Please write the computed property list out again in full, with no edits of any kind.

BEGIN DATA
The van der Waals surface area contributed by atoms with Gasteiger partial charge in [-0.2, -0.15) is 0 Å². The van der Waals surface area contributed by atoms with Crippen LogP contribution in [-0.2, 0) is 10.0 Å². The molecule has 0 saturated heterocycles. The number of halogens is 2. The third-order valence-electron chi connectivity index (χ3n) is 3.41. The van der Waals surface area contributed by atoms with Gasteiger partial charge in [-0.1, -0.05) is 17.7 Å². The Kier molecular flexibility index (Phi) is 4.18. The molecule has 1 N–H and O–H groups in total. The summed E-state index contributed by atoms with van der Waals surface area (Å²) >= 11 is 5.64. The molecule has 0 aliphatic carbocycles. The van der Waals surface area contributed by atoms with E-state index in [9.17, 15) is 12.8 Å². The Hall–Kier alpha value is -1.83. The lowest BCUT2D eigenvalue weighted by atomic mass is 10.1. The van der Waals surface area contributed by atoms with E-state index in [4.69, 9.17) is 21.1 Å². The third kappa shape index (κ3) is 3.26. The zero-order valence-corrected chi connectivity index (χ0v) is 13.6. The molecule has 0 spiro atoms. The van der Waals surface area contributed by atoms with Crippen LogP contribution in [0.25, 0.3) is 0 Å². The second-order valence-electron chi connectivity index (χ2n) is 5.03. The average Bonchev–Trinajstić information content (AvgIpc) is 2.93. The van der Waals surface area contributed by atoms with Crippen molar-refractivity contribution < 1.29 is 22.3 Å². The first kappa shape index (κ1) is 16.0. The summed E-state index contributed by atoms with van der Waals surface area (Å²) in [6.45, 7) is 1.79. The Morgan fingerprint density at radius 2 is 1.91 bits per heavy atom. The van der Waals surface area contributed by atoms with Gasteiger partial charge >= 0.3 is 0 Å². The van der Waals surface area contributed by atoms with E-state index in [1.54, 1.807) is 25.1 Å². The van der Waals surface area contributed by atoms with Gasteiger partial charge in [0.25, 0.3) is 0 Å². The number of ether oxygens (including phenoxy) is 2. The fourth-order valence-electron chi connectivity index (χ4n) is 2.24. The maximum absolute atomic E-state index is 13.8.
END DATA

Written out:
The van der Waals surface area contributed by atoms with Gasteiger partial charge in [-0.2, -0.15) is 0 Å². The van der Waals surface area contributed by atoms with Crippen LogP contribution in [-0.2, 0) is 10.0 Å². The molecule has 0 saturated heterocycles. The number of halogens is 2. The third-order valence-electron chi connectivity index (χ3n) is 3.41. The van der Waals surface area contributed by atoms with Gasteiger partial charge in [-0.1, -0.05) is 17.7 Å². The Kier molecular flexibility index (Phi) is 4.18. The molecule has 1 N–H and O–H groups in total. The summed E-state index contributed by atoms with van der Waals surface area (Å²) >= 11 is 5.64. The molecule has 0 aliphatic carbocycles. The van der Waals surface area contributed by atoms with E-state index in [9.17, 15) is 12.8 Å². The Hall–Kier alpha value is -1.83. The lowest BCUT2D eigenvalue weighted by atomic mass is 10.1. The van der Waals surface area contributed by atoms with E-state index in [4.69, 9.17) is 21.1 Å². The third kappa shape index (κ3) is 3.26. The zero-order valence-corrected chi connectivity index (χ0v) is 13.6. The molecule has 0 spiro atoms. The van der Waals surface area contributed by atoms with Crippen LogP contribution in [0.25, 0.3) is 0 Å². The second-order valence-electron chi connectivity index (χ2n) is 5.03. The average Bonchev–Trinajstić information content (AvgIpc) is 2.93. The van der Waals surface area contributed by atoms with Crippen molar-refractivity contribution < 1.29 is 22.3 Å². The first kappa shape index (κ1) is 16.0. The summed E-state index contributed by atoms with van der Waals surface area (Å²) in [6.45, 7) is 1.79. The Morgan fingerprint density at radius 2 is 1.91 bits per heavy atom. The van der Waals surface area contributed by atoms with Gasteiger partial charge >= 0.3 is 0 Å². The van der Waals surface area contributed by atoms with E-state index in [1.54, 1.807) is 25.1 Å². The van der Waals surface area contributed by atoms with Gasteiger partial charge in [0.25, 0.3) is 0 Å². The number of ether oxygens (including phenoxy) is 2. The fourth-order valence-electron chi connectivity index (χ4n) is 2.24. The maximum absolute atomic E-state index is 13.8.